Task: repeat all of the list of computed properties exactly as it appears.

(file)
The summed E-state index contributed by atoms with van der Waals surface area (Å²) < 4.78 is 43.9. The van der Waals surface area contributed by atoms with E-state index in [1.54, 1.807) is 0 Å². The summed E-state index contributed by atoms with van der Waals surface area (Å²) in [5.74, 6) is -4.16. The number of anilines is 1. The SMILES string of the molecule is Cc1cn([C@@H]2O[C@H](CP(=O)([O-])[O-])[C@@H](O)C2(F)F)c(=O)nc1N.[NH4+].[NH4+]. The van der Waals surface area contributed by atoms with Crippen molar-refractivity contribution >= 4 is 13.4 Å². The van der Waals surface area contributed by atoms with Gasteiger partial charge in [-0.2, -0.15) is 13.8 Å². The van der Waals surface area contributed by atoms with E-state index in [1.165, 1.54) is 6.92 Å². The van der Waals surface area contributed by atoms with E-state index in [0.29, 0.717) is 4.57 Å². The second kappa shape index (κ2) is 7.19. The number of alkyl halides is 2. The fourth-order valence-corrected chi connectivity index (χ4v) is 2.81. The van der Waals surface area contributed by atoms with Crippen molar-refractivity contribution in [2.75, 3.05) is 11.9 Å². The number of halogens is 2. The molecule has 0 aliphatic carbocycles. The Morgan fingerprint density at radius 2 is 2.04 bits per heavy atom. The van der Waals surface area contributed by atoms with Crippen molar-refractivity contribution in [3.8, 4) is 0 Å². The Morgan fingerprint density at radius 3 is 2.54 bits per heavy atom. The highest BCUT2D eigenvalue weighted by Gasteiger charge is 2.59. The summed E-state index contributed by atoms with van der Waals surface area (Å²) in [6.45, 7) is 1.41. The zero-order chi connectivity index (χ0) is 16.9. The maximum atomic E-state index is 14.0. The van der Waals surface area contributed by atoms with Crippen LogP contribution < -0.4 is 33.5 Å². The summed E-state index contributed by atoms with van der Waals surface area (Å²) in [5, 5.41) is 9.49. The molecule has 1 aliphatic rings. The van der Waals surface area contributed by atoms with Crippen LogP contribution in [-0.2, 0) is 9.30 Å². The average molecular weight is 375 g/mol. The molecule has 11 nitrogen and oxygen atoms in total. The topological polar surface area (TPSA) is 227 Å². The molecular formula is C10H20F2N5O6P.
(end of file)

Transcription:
The summed E-state index contributed by atoms with van der Waals surface area (Å²) < 4.78 is 43.9. The van der Waals surface area contributed by atoms with E-state index in [1.54, 1.807) is 0 Å². The summed E-state index contributed by atoms with van der Waals surface area (Å²) in [5.74, 6) is -4.16. The number of anilines is 1. The SMILES string of the molecule is Cc1cn([C@@H]2O[C@H](CP(=O)([O-])[O-])[C@@H](O)C2(F)F)c(=O)nc1N.[NH4+].[NH4+]. The van der Waals surface area contributed by atoms with Crippen molar-refractivity contribution >= 4 is 13.4 Å². The van der Waals surface area contributed by atoms with Gasteiger partial charge in [-0.2, -0.15) is 13.8 Å². The van der Waals surface area contributed by atoms with E-state index in [1.165, 1.54) is 6.92 Å². The van der Waals surface area contributed by atoms with E-state index in [0.29, 0.717) is 4.57 Å². The second kappa shape index (κ2) is 7.19. The number of alkyl halides is 2. The fourth-order valence-corrected chi connectivity index (χ4v) is 2.81. The van der Waals surface area contributed by atoms with Crippen molar-refractivity contribution in [2.75, 3.05) is 11.9 Å². The number of halogens is 2. The molecule has 0 aliphatic carbocycles. The Morgan fingerprint density at radius 2 is 2.04 bits per heavy atom. The van der Waals surface area contributed by atoms with Crippen molar-refractivity contribution in [3.8, 4) is 0 Å². The Morgan fingerprint density at radius 3 is 2.54 bits per heavy atom. The highest BCUT2D eigenvalue weighted by Gasteiger charge is 2.59. The summed E-state index contributed by atoms with van der Waals surface area (Å²) in [6.45, 7) is 1.41. The zero-order chi connectivity index (χ0) is 16.9. The maximum atomic E-state index is 14.0. The van der Waals surface area contributed by atoms with Crippen LogP contribution < -0.4 is 33.5 Å². The summed E-state index contributed by atoms with van der Waals surface area (Å²) in [5, 5.41) is 9.49. The molecule has 1 aliphatic rings. The van der Waals surface area contributed by atoms with Crippen LogP contribution in [-0.2, 0) is 9.30 Å². The average molecular weight is 375 g/mol. The molecule has 11 nitrogen and oxygen atoms in total. The topological polar surface area (TPSA) is 227 Å². The molecular formula is C10H20F2N5O6P.